"Mechai was an economist, coming at it from a resource management angle. He’s not a doctor or a social worker. PDA’s message is that family planning is not enough; it does not put food on the table. So if you’re going to convince an agrarian society to change its attitude from ‘we need more field hands’ to one of family planning, you have to introduce alternatives for income generation.
"PDA moved from contraceptive distribution to the issue of water, introducing a revolving loan scheme to build, with German funding, thousands of water jars, squat toilets, and rain water cachement jars for drinking water. Then they moved to agriculture-oriented income generation. Pig banks, rice banks, buffalo – at the beginning of the season, people would [borrow] three pigs. No money, but monetary value – a loan in the form of animals. Then they would pay back the loan and have a profit to keep. It broke the cycle of the middleman: 80 percent of the population was rice farming, and the problem was that (as usual with the poor) there were moneylenders in the poor communities who would tide them through, but at 3 percent per month (36 percent per year), continuing the cycle of indebtedness and poverty. The PDA rate is 1 percent per month, to be repaid in 3-6 months. Many of these programs use revolving loans. We link family planning participation to acceptance for the loan. We use incentives."
Under a similar but separate government program, monetary loan funds were also set up in several villages. Jodi Jacobson of the Worldwatch Institute further explains the loan system:
"Initially, loans to individuals were based on character, credit-worthiness, and the project to be carried out. After the program became established, preference was given to applicants who were practicing family planning. Members of the loan fund received shares and dividends on the basis of the contraceptive method used; more effective methods had higher values. As the level of contraceptive prevalence within a village increased, so did the total amount of the loan fund.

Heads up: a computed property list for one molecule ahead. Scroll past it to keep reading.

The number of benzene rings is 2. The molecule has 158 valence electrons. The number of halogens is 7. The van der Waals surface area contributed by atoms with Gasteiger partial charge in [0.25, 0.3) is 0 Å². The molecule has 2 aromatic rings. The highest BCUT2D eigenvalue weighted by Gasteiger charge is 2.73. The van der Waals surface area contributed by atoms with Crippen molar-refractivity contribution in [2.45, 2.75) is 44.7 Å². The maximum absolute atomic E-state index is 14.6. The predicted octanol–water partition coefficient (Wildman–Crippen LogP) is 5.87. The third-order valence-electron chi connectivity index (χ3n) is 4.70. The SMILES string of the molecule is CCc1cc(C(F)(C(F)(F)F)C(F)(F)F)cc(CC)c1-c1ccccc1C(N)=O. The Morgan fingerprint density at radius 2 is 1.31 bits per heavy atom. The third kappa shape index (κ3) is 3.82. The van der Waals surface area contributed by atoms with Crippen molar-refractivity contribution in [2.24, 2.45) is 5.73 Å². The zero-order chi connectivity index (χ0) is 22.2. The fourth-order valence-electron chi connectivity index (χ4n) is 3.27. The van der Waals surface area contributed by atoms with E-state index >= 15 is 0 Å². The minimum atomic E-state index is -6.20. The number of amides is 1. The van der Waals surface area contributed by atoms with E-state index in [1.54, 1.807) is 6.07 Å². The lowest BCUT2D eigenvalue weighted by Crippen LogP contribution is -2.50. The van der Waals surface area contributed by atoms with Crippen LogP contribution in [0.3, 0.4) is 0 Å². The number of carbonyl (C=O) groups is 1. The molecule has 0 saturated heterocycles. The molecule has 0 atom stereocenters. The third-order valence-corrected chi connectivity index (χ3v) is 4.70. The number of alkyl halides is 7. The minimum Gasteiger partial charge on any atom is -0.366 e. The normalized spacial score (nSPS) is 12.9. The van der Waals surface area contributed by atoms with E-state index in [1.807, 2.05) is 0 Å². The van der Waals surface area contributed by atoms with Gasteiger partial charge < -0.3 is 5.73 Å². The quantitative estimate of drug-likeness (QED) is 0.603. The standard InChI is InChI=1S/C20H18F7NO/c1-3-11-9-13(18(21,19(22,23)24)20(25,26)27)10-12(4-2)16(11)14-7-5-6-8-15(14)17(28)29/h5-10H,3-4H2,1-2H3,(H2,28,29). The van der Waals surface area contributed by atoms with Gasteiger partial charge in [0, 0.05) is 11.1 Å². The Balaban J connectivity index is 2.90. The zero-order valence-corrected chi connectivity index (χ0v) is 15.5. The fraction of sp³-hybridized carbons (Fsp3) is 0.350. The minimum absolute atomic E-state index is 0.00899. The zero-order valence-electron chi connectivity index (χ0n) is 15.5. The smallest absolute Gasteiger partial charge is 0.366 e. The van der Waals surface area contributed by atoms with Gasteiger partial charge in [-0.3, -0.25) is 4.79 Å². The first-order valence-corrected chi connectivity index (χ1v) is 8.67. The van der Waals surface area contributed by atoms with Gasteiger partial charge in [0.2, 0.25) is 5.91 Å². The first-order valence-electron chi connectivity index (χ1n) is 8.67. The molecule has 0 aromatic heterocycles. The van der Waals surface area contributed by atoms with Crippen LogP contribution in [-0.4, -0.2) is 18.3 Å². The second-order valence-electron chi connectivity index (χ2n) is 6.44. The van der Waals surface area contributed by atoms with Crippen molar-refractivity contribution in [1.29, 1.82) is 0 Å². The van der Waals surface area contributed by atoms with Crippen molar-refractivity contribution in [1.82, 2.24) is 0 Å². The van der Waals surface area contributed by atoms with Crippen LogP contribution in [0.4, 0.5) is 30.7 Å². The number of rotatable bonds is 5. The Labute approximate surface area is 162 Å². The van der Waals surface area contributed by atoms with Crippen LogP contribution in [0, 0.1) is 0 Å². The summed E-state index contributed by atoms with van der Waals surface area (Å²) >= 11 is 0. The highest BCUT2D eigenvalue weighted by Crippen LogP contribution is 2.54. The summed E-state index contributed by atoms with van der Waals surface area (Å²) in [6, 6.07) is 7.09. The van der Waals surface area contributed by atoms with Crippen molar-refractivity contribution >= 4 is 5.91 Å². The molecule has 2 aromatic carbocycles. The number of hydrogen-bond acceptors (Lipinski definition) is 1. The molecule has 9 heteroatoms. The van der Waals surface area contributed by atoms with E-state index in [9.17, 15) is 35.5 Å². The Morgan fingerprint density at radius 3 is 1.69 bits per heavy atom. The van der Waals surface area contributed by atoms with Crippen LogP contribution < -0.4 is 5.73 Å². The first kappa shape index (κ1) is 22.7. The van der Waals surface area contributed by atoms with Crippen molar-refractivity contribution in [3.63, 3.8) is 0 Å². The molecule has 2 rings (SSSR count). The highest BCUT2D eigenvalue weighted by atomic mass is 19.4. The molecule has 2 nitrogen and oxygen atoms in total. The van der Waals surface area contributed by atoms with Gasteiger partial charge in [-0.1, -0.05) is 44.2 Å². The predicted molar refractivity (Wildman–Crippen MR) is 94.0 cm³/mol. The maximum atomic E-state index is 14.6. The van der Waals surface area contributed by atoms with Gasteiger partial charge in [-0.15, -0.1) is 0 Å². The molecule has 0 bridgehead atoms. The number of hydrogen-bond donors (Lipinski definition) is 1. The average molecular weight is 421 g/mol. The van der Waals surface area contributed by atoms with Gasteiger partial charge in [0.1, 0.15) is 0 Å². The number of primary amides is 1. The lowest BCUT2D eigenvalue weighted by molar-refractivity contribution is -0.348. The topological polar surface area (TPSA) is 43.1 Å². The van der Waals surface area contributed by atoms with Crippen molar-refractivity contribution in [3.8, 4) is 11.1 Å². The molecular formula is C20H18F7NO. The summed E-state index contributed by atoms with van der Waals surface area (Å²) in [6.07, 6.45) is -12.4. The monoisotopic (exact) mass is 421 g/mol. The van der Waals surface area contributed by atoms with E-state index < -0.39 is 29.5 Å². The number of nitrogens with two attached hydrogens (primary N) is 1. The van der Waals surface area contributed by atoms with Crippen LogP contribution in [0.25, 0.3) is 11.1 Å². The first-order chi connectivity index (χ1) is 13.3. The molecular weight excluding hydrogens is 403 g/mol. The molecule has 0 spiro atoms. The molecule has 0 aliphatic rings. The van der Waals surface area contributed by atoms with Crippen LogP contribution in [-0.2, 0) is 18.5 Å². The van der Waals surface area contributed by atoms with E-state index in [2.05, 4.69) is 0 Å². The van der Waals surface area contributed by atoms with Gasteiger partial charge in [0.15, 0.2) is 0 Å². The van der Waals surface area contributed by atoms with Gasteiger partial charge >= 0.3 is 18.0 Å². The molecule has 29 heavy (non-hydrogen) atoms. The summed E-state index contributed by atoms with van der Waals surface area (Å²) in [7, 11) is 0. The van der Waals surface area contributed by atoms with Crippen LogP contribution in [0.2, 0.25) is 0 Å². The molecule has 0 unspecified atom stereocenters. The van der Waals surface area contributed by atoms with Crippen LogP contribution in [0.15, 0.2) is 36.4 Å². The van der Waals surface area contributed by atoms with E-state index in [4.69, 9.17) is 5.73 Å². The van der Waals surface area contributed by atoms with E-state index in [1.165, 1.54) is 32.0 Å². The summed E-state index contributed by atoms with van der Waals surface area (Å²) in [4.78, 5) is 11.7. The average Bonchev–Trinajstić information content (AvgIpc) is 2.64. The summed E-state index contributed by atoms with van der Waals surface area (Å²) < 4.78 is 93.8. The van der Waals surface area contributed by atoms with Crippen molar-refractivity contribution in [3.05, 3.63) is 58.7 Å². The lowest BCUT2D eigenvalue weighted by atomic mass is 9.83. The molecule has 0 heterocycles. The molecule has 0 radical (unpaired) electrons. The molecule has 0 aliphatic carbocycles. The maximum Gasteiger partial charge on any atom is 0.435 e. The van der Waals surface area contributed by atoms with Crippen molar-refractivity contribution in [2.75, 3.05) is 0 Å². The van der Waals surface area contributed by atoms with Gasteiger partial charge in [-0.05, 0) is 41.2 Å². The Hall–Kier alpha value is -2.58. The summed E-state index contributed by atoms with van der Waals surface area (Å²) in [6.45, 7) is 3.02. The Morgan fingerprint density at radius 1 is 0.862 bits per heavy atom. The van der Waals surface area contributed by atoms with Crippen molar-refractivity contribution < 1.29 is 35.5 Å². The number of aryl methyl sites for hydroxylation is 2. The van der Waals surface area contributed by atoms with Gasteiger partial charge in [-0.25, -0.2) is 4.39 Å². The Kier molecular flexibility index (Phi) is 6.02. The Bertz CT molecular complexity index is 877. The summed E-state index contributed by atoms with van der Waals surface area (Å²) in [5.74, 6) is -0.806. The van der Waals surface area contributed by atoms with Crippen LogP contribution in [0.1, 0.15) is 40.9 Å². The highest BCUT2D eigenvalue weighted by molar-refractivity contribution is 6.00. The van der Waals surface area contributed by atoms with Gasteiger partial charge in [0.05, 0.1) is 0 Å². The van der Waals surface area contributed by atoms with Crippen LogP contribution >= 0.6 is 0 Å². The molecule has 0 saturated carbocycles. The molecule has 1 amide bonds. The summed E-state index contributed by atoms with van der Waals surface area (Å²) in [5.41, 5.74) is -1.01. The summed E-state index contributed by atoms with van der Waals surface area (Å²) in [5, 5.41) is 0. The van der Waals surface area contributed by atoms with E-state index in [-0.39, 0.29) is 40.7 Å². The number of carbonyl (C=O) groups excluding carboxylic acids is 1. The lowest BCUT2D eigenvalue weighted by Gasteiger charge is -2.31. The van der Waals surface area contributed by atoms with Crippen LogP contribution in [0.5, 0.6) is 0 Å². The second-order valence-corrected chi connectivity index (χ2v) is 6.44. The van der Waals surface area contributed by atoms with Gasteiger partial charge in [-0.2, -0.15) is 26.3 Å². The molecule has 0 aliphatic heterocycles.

"The Thai program was designed to prevent coercion. Money was not subtracted from a loan fund if contraceptive prevalence fell; shares in the loan fund and the right to borrow were not taken away from those who chose not to continue using contraceptives. And interest rates were similar to those prevailing in the Thai government’s rural credit program" (Worldwatch Paper #80, "Planning the Global Family," 1987).
When it became clear that the Thai program was working, international workers in family planning development came to take a look. PDA developed a 3-week training course for people from other countries. Newhall describes the training: "The course included proposal writing, innovative planning, and field trips to observe the community-based family planning system. It was fertile learning ground for other countries to think about how they might be doing this. We brought in Catholic countries, like the Philippines, and places where women would find this most inappropriate, like Bangladesh. We’re trying to push them and jar them to adjust their thinking."
The Thai government’s support of family planning through education and economic development has given the Thai people the message that family planning is a way of improving quality of life. Since the official population policy was announced in 1971, per capita income in Thailand has nearly doubled. Not only has the new revenue allowed the government to continue to expand health and family planning services, but the economic security within individual Thai families has allowed them a greater variety of choices.
As Sara Newhall explains, "[The poor village women] know that birth destroys their health, that their babies are starving. The issue is, can you sustain the family? How many children can you have and still be a sustainable family unit, from a health, economic, and livability standpoint?" Thanks to the efforts of the PDA, the Thai government, and especially the Thai people, millions of couples are now able to answer that question for themselves.